As we know, Yahoo includes breaking-news stories and perspectives ranging from different individual interests, expertise, backgrounds, and locations.
Depending on timeliness and subject matter, stories submitted through news assignments are generally reviewed in a 24-hour timeframe and usually much sooner.
In order to get a higher chance of being included into Yahoo News, the below guidelines should be a good place to start, even though they don’t encompass the depth and breadth of news-writing requirements.
Always keep these general guidelines in mind:
Many people tend to copy and paste information off the Internet. Yahoo does not like people regurgitating what others have written. Even Google frowns upon duplicate content. Always try to write a press release from an original angle, structure and voice – from a variety of sources. Yahoo is especially fond of primary sources (i.e., non-media sources) when they’re readily available.
Ask yourself if this is something that happens exclusively now. This means it should only happen once – it doesn’t make sense how your website keeps launching every 2 weeks. Focus on the timeliest developments in a story – not just the subject matter. Always look inside the story at the newest developments.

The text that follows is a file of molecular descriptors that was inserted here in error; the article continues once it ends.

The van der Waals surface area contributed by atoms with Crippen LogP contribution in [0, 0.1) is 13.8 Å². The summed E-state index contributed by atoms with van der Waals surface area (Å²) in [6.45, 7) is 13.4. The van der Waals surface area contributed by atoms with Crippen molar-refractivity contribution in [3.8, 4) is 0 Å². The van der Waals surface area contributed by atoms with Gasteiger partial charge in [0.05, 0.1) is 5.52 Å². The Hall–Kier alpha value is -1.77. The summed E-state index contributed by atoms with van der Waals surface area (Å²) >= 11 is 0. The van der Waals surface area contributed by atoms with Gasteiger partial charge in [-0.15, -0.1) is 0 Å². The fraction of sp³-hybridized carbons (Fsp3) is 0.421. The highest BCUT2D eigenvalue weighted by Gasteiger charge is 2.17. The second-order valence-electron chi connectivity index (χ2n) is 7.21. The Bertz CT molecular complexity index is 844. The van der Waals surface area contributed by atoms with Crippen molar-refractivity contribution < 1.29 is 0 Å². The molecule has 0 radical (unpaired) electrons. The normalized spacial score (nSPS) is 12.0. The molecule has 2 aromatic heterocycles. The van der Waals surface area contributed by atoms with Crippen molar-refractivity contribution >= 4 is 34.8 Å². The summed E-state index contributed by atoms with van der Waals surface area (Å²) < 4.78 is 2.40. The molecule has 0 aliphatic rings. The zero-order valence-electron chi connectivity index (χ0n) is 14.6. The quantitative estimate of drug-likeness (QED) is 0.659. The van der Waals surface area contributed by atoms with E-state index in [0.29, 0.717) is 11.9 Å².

Details mostly accomplish two things: providing succinct, important information and paint a vivid and colorful picture for readers. Not you only are you interesting, you have to be credible. Facts, figures and quotes support assertions. Don’t overload your submission with gratuitous facts, but don’t skimp on the necessary and important details either.
Tell readers where you’re getting your information. Most of the time, you need to explicitly indicate the source of your information by name. Good sources include government websites, medical reports, legislative journals but even if you can’t get a hold of these, large well-known companies are good too. Just be sure not to use your own company as a source as this leaves people wondering how credible the press release really is.
Yahoo doesn’t allow ranting, cheerleading, misleading, name-call, flaming or otherwise unfair content on their news. Very simply, don’t over-promote yourself, and don’t demote others. Press releases should be grounded in facts, clearly attributed and, above all, thoughtful.